For the determination of the stability constant, the ligand solution (~1.0 × 10−3 mol∙dm−3) were prepared in TBAP solution (0.05 mol∙dm−3) in the typical experiment filled this solution in the burette and added into the vessel solution containing a known concentration of Hg2+ allowing the formation of the 1:1 mercury calixarenate complex. Data collecting by Hyperaccess system used for the calculation stability constant by the use of a computer program SUPERQUAD [17].

2.6. Calorimetric

Macrocalorimetric titrations, the Tronac 450 calorimeter were used as an isoperibol titration calorimeter [18]. It is equipped with a 2 cm3 burette connected by a silicone tube to the reaction vessel. The reproducibility of the apparatus was checked by (i) calibrating the burette [19] and (ii) chemical calibration using the standard reaction of protonation of an aqueous solution of tris(hydroxymethyl)-aminomethane (THAM) in hydrochloric acid (HCl, 0.1N) at 298.15 K. Therefore, an aqueous solution of THAM was placed in the burette and incrementally titrated into the reaction vessel containing the solution of HCl (50 ml). The value determined −47.63 ± 0.19 kJ∙mol−1 is in agreement with the one reported by Öjelund and Wadsö (−47.49 kJ∙mol−1) using an LKB reaction calorimeter [20].

A direct calorimetric titration was carried out when log Ks < 6, in which a solution of the metal ion salt (concentration range 2.0 × 10−2 to 5.0 × 10−2 mol dm−3) was prepared in acetonitrile, placed in the burette, and titrated into the vessel containing a solution of the ligand of interest, (50 cm3, concentration range 6.0 × 10−4 to 1.5 × 10−3 mol dm−3) prepared in the same solvent.

2.7. Partition Experiments

Potassium picrate solution was prepare as described elsewhere [21], was used to prepare mercury (II) picrate in situ by dissolving and excess of mercury (II) perchlorate, left overnight white precipitate of potassium perchlorate appears, after filter check concentration of mercury in liquid phase by technique EDTA replacement titrations [22].

Partition experiments were carried out in the absence of ligand, equal volumes (10 cm3) of the aqueous phase containing different concentrations of metal-ion picrate in aqueous phase (5.1 × 10−5 - 1.7 × 10−4 mol∙dm−3), were mixed with dichloromethane, the mixtures were shaken for a period of 30 minutes, and then were left overnight in an isothermal bath at 298.15 K. Aliquots from the aqueous phase were taken and analyzed by spectrophotometric measurements.

Extraction experiments were carried out in the presence of ligand, accurate volumes of aqueous solution (10 cm3) containing metal-ion solution (1.7 × 10−4 mol∙dm−3) and the (10 cm3) organic solution containing the ligand in different concentration (4.27 × 10−5 - 2.17 × 10−4 mol∙dm−3) were placed in stoppered flask. The mixture was vigorously shaken were left overnight in a thermostatic bath at 298.15 K. Aliquots from the aqueous phase were taken and analyzed by spectrophotometric measurements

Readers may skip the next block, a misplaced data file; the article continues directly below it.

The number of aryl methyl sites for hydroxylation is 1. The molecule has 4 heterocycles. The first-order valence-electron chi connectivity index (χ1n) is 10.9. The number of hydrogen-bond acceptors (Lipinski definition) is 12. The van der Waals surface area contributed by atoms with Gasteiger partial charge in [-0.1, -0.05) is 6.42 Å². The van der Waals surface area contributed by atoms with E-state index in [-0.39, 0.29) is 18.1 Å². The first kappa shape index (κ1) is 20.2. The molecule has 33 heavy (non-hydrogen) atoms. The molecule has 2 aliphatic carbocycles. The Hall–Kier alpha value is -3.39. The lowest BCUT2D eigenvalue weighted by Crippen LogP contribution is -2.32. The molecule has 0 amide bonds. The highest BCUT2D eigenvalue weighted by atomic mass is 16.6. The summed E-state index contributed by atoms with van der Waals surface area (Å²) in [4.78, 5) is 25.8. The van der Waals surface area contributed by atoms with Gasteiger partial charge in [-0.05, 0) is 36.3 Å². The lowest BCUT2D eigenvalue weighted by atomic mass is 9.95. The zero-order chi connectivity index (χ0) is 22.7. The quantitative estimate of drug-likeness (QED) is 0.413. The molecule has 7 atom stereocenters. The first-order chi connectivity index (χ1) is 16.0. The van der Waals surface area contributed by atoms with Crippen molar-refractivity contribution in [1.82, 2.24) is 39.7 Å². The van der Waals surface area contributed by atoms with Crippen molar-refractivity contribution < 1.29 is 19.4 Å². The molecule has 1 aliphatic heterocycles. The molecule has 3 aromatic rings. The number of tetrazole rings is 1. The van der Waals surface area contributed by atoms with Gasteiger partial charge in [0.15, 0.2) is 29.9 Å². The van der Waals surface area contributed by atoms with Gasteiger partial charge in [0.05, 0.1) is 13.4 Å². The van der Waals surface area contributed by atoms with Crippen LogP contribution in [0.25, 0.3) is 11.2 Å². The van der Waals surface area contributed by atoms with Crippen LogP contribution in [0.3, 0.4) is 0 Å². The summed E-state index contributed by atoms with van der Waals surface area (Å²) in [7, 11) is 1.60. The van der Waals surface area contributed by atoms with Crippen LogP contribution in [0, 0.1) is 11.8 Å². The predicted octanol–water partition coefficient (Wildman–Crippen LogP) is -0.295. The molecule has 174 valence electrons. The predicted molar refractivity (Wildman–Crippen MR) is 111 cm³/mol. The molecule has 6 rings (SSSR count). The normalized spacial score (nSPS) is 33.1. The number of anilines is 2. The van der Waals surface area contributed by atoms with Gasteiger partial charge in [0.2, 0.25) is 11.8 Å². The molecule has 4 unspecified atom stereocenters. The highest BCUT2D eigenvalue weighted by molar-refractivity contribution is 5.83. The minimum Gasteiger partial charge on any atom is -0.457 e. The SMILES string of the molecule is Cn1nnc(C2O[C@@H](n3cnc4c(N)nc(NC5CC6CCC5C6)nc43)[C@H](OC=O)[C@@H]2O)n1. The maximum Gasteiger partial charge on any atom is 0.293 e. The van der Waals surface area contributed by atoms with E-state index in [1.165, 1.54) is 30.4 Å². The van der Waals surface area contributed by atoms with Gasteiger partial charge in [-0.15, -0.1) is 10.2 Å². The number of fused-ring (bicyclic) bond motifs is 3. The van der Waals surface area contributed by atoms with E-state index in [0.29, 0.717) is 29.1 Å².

3. Results and Discussion

3.1. Structural Conformation of L1 and L2 in Solution

It is well established [23] that the difference in chemical shifts between the axial and the equatorial protons (∆δax−eq = δaxδeq) provides information regarding the conformation of the ligand in a given solvent and the indication of the flattening degree of the “cone”. Thus ∆δax−eq value of 0.9 ± 0.2 ppm is expected for the ligand in a perfect cone conformation while ∆δax−eq value of 0.5 ± 01 ppm corresponds to the flattened ligand in a “cone” conformation.

The pair of doublets found in the 1H NMR spectra for L1 and L2 which corresponding to the axial (4.34 ppm for L1 and 4.85 ppm for L2) and the equatorial (3.38 ppm for L1 and 3.24 ppm for L2) protons of the bridging provide information to measure of the flattening of the cone. As far as the value for L1 is ∆δax−eq = 0.96 ppm this corresponding when L1 adopt a perfect cone conformation, while the value found for L2 (∆δax−eq = 1.61 ppm) corresponding when the ligand adopts a distorted cone conformation.

However these conformations for L1 and L2 are easily to explain, (i) L1 is a partially substituted differently in which play a predominant role the hydrogen bond between the ethereal oxygen and phenolic proton to give to this derivative a more symmetry structure as reporting in previous works Danil de Namor et.al. [14], (ii) In fully substituted calix[4]derivatives most of these derivatives adopts the distorted cone conformation in solution and in solid state, in which the hydrophobic cavity decrease what that of the hydrophilic cavity increase, that may attributed to higher electrostatic repulsion between the pendant arms in L2.

3.2. Conductance Measurements

The main aim of conductance measurements was to establish the composition of the metal-ion complexes in acetonitrile at 298.15 K. Information that is required to proceed with the thermodynamic characterization of the complexation process involving these ligands and Hg2+ metal cation in acetonitrile.

Plots of molar conductance (Ʌm) against the ligand/metal-ion mol ratio showed for both ligands well-defined changes of curvature to 1:1 stoichiometry are observed, that represent strong complexes in both cases. The interesting feature is observed when moving from L1, in which the dangling arms have two sulphur atoms as binding site, while L2, increases the number of binding sites (sulphur atoms) to four, the changes in molar conductance are more pronounced in L2, as shown in Figure 1. The decrease in molar conductance is observed with the addition of the ligand to the metal cation in acetonitrile, this can be attributed to the size of the cation as it changes from free (small) cations to cationic (large) complexes, as a result of this size change the mobility decreases until the end point or stoichiometry of the complexation is reached.